May 08, 2018
Restaurant Brands International Owns Burger King, Tim Hortons, Popeyes, & Domino's Pizza
Consumer Group Representing Shareholders Urges Company to Provide Time-Bound Goals for Reducing Impacts of Deforestation
CANADA -- Ahead of Restaurant Brand International’s annual general meeting of shareholders on June 7th, SumOfUs, an international consumer group, has submitted a shareholder proposal on behalf of the British Columbia Government and Service Employees’ Union (BCGEU) calling on the company to issue annual reports to investors, at reasonable expense and excluding proprietary information, providing quantitative metrics on supply chain impacts on deforestation, including progress on time bound goals for reducing such impacts.
RBI utilizes beef, soy, palm oil, and pulp/paper in its business and these commodities are among the leading drivers of deforestation globally. RBI’s limited action on deforestation exposes the company to the significant business risks that deforestation may pose. Shareholders argue that these risks include supply chain unreliability, damage to its brand value, and failure to meet shifting consumer and market expectations.
“We believe that deforestation is an important component of a corporate sustainability framework
for RBI and is key to RBI’s management of environmental, social, and governance (ESG) risks,” explained Lisa Lindsley, Capital Markets Advisor for SumOfUs.
“As a shareholder, we want to see RBI set measurable goals and clear timelines for reducing its supply chain impacts on deforestation, thereby improving the sustainability of its business practices,” says BCGEU president Stephanie Smith.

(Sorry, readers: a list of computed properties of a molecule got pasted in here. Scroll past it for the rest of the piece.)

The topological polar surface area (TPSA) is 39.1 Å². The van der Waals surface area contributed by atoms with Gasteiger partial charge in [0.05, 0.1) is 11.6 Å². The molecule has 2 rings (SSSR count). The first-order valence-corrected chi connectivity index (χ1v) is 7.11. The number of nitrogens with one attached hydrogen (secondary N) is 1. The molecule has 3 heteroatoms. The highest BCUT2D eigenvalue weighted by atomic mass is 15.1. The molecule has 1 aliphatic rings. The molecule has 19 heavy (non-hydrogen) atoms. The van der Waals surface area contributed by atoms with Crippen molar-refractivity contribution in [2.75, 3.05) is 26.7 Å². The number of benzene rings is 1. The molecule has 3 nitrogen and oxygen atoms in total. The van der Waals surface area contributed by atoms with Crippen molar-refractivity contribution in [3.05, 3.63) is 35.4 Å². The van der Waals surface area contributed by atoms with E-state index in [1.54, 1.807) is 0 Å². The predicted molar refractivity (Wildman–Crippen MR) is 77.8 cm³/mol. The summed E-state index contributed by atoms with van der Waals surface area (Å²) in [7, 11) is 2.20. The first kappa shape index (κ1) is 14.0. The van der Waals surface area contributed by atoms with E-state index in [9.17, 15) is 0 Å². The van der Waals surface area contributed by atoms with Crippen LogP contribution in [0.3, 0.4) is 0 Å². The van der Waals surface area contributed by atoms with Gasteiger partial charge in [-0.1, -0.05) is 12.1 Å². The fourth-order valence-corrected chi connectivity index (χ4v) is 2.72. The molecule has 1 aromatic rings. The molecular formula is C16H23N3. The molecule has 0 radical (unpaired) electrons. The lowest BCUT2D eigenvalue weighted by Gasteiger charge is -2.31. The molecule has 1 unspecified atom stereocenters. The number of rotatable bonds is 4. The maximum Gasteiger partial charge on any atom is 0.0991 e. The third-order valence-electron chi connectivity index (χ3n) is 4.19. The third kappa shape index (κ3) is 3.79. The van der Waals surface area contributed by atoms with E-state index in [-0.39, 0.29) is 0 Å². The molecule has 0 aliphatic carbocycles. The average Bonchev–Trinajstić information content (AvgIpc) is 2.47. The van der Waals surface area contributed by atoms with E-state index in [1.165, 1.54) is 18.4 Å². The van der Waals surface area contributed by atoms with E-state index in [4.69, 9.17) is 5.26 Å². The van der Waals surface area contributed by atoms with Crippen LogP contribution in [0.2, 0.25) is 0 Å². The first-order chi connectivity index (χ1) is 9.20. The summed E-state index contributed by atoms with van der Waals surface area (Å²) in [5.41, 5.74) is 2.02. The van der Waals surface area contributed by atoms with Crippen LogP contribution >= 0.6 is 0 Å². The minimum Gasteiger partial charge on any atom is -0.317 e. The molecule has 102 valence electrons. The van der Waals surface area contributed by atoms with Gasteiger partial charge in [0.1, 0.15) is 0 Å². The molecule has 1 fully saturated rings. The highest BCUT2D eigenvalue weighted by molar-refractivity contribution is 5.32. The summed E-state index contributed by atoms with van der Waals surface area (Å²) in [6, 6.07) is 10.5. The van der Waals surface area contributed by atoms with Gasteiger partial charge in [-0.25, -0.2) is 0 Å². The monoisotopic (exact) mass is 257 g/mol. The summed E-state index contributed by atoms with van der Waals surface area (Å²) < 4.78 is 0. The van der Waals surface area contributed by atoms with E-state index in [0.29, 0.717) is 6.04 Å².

According to leading ESG research firm Sustainalytics, RBI:
“...does not disclose an overall governance structure that indicates an incorporation of sustainability issues into business strategy. Policy frameworks and strong programmes to address key ESG issues are not disclosed. While the company has managed to avoid severe sustainability‐related controversies, its public disclosure of how it manages ESG risks is weak. Therefore, our overall view of the company’s ability to manage its key ESG issues is negative.”
Deforestation accounts for over 10% of global greenhouse gas emissions and contributes to biodiversity loss, soil erosion, disrupted rainfall patterns, community land conflicts and forced labor. Commercial agriculture accounted for over 70% of tropical deforestation between 2000 and 2012, half of which was illegal. Value chains that are illegally engaged in deforestation are vulnerable to interruption with new regulations and enforcement, to which companies must adapt.
Companies that have failed to mitigate the impacts of their supply chain face reputational damage. In recent years, major media outlets have reported on specific companies’ failure to adequately implement policies that address deforestation. This publicity, along with increased consumer awareness and concern about deforestation, poses a significant reputational risk.